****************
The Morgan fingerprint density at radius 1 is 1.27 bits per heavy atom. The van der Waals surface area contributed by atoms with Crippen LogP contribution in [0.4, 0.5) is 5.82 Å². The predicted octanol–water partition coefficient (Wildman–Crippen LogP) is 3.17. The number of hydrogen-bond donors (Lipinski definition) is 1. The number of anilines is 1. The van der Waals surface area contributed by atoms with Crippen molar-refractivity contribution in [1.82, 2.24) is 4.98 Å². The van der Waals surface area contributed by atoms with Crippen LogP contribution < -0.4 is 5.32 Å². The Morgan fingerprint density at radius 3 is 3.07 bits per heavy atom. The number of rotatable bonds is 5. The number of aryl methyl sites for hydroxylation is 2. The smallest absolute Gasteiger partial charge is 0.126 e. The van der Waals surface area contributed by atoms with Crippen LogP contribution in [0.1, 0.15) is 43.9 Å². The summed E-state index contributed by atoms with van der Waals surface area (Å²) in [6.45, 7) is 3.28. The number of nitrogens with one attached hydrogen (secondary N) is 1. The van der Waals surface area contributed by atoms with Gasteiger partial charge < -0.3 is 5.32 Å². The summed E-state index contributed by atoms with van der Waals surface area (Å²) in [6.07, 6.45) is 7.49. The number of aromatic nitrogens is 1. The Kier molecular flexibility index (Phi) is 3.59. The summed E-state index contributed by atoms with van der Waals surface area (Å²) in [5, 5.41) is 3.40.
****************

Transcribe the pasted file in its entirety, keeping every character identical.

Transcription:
The Morgan fingerprint density at radius 1 is 1.27 bits per heavy atom. The van der Waals surface area contributed by atoms with Crippen LogP contribution in [0.4, 0.5) is 5.82 Å². The predicted octanol–water partition coefficient (Wildman–Crippen LogP) is 3.17. The number of hydrogen-bond donors (Lipinski definition) is 1. The number of anilines is 1. The van der Waals surface area contributed by atoms with Crippen molar-refractivity contribution in [1.82, 2.24) is 4.98 Å². The van der Waals surface area contributed by atoms with Crippen LogP contribution < -0.4 is 5.32 Å². The Morgan fingerprint density at radius 3 is 3.07 bits per heavy atom. The number of rotatable bonds is 5. The number of aryl methyl sites for hydroxylation is 2. The smallest absolute Gasteiger partial charge is 0.126 e. The van der Waals surface area contributed by atoms with Crippen LogP contribution in [0.1, 0.15) is 43.9 Å². The summed E-state index contributed by atoms with van der Waals surface area (Å²) in [6.45, 7) is 3.28. The number of nitrogens with one attached hydrogen (secondary N) is 1. The van der Waals surface area contributed by atoms with Gasteiger partial charge < -0.3 is 5.32 Å². The summed E-state index contributed by atoms with van der Waals surface area (Å²) in [6.07, 6.45) is 7.49. The number of aromatic nitrogens is 1. The Kier molecular flexibility index (Phi) is 3.59. The summed E-state index contributed by atoms with van der Waals surface area (Å²) in [5, 5.41) is 3.40.